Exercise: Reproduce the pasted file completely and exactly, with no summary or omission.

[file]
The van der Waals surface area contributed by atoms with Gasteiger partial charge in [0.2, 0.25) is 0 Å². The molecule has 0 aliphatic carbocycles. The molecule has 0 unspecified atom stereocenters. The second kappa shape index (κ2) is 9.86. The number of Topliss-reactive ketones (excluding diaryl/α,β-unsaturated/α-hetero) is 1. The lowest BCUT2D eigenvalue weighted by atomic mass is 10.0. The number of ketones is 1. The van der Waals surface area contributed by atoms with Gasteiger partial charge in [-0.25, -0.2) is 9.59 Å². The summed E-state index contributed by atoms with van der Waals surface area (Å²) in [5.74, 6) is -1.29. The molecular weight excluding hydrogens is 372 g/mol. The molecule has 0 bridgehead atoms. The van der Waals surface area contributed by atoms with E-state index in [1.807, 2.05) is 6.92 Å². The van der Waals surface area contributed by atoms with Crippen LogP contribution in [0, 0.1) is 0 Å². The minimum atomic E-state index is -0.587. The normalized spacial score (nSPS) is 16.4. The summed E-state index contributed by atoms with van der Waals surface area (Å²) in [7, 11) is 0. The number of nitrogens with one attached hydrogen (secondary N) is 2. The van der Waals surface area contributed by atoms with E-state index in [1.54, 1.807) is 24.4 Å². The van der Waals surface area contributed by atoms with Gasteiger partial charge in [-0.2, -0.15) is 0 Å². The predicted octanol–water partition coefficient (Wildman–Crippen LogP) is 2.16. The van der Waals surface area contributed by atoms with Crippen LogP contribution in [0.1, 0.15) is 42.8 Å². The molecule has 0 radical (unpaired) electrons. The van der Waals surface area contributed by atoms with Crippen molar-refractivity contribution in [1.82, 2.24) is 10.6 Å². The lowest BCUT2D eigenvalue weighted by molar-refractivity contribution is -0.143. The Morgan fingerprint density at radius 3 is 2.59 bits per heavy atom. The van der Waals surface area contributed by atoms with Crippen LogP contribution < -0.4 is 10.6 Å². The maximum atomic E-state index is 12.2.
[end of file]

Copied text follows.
The van der Waals surface area contributed by atoms with Gasteiger partial charge in [0.2, 0.25) is 0 Å². The molecule has 0 aliphatic carbocycles. The molecule has 0 unspecified atom stereocenters. The second kappa shape index (κ2) is 9.86. The number of Topliss-reactive ketones (excluding diaryl/α,β-unsaturated/α-hetero) is 1. The lowest BCUT2D eigenvalue weighted by atomic mass is 10.0. The number of ketones is 1. The van der Waals surface area contributed by atoms with Gasteiger partial charge in [-0.25, -0.2) is 9.59 Å². The summed E-state index contributed by atoms with van der Waals surface area (Å²) in [5.74, 6) is -1.29. The molecular weight excluding hydrogens is 372 g/mol. The molecule has 0 bridgehead atoms. The van der Waals surface area contributed by atoms with E-state index in [1.807, 2.05) is 6.92 Å². The van der Waals surface area contributed by atoms with Crippen LogP contribution in [0, 0.1) is 0 Å². The minimum atomic E-state index is -0.587. The normalized spacial score (nSPS) is 16.4. The summed E-state index contributed by atoms with van der Waals surface area (Å²) in [7, 11) is 0. The number of nitrogens with one attached hydrogen (secondary N) is 2. The van der Waals surface area contributed by atoms with E-state index in [1.54, 1.807) is 24.4 Å². The van der Waals surface area contributed by atoms with Gasteiger partial charge in [-0.2, -0.15) is 0 Å². The predicted octanol–water partition coefficient (Wildman–Crippen LogP) is 2.16. The van der Waals surface area contributed by atoms with Crippen LogP contribution in [0.1, 0.15) is 42.8 Å². The molecule has 0 radical (unpaired) electrons. The van der Waals surface area contributed by atoms with Crippen molar-refractivity contribution in [1.82, 2.24) is 10.6 Å². The lowest BCUT2D eigenvalue weighted by molar-refractivity contribution is -0.143. The Morgan fingerprint density at radius 3 is 2.59 bits per heavy atom. The van der Waals surface area contributed by atoms with Crippen LogP contribution < -0.4 is 10.6 Å². The maximum atomic E-state index is 12.2.